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At the end of the day, there are really 4 factors for creating a successful marketing firm. The first element is relationships – how easily can you get along with other people, the second element is knowledge – knowing what you’re talking about. The third element is driving results & the last element is being on time. We’ll dive a bit into what each of these means, but first…
Why Should You Listen To Me?
I’ve been working in marketing firms for the last 5 years, and I’ve been running my own successful digital marketing firm, LRoss Marketing Consulting for the last 3 years. My knowledge of running a digital marketing firm doesn’t come from a book, from an online course, or from a guru. My knowledge comes from building a firm of my own from scratch.
The 4 Elements – A Breakdown
Your ability to maintain a solid relationship with a client is more important than the results.I definitely stole this quote from my buddy Randall Hartman at Groundwrk.com
These elements are written in order of importance, notice how delivering results comes as #3 of the 4 elements.
How easily do you get along with people? If you have a hard time relating to other people then you’re not going to get super far in this business, or likely any business venture of your own. If you have some crazy technical knowledge then you can find a partner with the personable skills, but trying to go out alone is going to be difficult for you.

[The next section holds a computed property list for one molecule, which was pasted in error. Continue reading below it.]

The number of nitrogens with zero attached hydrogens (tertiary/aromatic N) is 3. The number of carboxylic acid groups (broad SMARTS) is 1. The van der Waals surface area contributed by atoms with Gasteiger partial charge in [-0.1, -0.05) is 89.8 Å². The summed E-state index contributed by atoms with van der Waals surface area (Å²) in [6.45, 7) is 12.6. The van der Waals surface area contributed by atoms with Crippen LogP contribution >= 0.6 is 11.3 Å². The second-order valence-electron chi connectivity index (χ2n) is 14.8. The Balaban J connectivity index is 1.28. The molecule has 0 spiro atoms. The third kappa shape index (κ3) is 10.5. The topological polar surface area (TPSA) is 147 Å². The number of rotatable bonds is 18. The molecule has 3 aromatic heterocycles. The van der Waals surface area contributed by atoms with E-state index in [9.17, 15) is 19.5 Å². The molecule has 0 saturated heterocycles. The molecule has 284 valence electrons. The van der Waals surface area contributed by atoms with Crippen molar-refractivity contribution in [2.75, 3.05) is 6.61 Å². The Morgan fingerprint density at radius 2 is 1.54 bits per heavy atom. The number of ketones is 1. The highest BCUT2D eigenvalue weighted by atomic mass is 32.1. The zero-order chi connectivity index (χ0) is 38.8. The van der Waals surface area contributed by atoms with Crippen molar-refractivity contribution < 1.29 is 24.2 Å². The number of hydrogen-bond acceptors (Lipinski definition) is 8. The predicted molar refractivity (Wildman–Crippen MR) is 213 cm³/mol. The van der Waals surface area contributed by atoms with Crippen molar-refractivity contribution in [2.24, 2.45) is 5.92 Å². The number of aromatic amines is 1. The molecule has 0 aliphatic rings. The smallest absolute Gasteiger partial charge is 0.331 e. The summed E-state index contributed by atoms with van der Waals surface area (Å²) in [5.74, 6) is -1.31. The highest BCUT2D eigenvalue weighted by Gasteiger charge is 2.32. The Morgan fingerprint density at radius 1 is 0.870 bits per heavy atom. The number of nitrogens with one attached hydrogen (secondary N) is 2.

Being friendly and being able to relate to other people is probably the most under-rated skill in business. Andrew Carnegie one of the biggest business moguls in US history once said “I’m not in the business of making steel. I’m in the business of building men. They make steel.” He admitted that his business was full of people who knew much more about steel than he did, and that was fine. He understood how to interact with people and that was the reason why he made so much money.
This friendliness / ability to get along with people really breaks down into 3 areas #1 How well can you relate to your clients, #2 How well can you relate to your employees, and #3 how well you can relate to others in your industry and related industries.
#1 – Being able to maintain a relationship with your clients. If you have a great relationship with your client then inevitably when you hit rough patches, you’ll have that friendship to smooth things out a bit. If the client only cares about you based around the performance you offer, then issues are much harder to navigate. Furthermore, without the trust of a relationship the results you get really won’t matter. Regardless of how well things are going they’ll still be second guessing your strategy, and nitpicking the work you’ve done. Building solid relationships with clients also means opening yourself up to their entire network. If that client trusts you and the work you do, then they’ll refer someone in their network to you. I think of each client and contact I have as the root of a large tree. They know all kinds of people who then know all kinds of people and you can build an entire business solely off of referrals. On the flip side though if you ruin a relationship that entire network is cut off from you.